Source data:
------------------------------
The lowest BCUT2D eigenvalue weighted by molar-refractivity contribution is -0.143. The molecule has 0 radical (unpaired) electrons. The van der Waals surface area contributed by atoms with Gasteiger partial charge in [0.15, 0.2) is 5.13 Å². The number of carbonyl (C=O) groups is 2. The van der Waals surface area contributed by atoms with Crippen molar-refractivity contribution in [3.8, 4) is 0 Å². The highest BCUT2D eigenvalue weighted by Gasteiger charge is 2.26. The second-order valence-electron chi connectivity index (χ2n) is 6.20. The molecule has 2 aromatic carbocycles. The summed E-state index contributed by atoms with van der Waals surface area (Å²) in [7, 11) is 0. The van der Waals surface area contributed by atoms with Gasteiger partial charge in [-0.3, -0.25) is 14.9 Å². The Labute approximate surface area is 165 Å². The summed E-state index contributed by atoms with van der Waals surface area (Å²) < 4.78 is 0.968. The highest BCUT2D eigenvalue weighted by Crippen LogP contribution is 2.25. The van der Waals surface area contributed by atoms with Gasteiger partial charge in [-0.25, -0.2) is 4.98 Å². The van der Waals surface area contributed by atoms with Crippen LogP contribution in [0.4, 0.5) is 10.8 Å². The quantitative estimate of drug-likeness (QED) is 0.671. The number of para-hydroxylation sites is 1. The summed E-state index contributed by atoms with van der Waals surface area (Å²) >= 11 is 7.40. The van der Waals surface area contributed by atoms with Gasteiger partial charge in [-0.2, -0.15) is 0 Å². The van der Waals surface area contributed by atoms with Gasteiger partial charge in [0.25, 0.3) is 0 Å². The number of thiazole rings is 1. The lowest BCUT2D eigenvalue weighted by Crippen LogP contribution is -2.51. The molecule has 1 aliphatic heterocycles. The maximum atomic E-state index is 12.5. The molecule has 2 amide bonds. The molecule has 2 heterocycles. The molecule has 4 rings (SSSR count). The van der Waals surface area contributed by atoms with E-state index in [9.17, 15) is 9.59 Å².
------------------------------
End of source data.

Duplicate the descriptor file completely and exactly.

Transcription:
The lowest BCUT2D eigenvalue weighted by molar-refractivity contribution is -0.143. The molecule has 0 radical (unpaired) electrons. The van der Waals surface area contributed by atoms with Gasteiger partial charge in [0.15, 0.2) is 5.13 Å². The number of carbonyl (C=O) groups is 2. The van der Waals surface area contributed by atoms with Crippen molar-refractivity contribution in [3.8, 4) is 0 Å². The highest BCUT2D eigenvalue weighted by Gasteiger charge is 2.26. The second-order valence-electron chi connectivity index (χ2n) is 6.20. The molecule has 2 aromatic carbocycles. The summed E-state index contributed by atoms with van der Waals surface area (Å²) in [7, 11) is 0. The van der Waals surface area contributed by atoms with Gasteiger partial charge in [-0.3, -0.25) is 14.9 Å². The Labute approximate surface area is 165 Å². The summed E-state index contributed by atoms with van der Waals surface area (Å²) < 4.78 is 0.968. The highest BCUT2D eigenvalue weighted by Crippen LogP contribution is 2.25. The van der Waals surface area contributed by atoms with Gasteiger partial charge in [-0.25, -0.2) is 4.98 Å². The van der Waals surface area contributed by atoms with Crippen LogP contribution in [0.4, 0.5) is 10.8 Å². The quantitative estimate of drug-likeness (QED) is 0.671. The number of para-hydroxylation sites is 1. The summed E-state index contributed by atoms with van der Waals surface area (Å²) >= 11 is 7.40. The van der Waals surface area contributed by atoms with Gasteiger partial charge in [-0.2, -0.15) is 0 Å². The van der Waals surface area contributed by atoms with Gasteiger partial charge in [0.25, 0.3) is 0 Å². The number of thiazole rings is 1. The lowest BCUT2D eigenvalue weighted by Crippen LogP contribution is -2.51. The molecule has 1 aliphatic heterocycles. The maximum atomic E-state index is 12.5. The molecule has 2 amide bonds. The molecule has 2 heterocycles. The molecule has 4 rings (SSSR count). The van der Waals surface area contributed by atoms with E-state index in [9.17, 15) is 9.59 Å².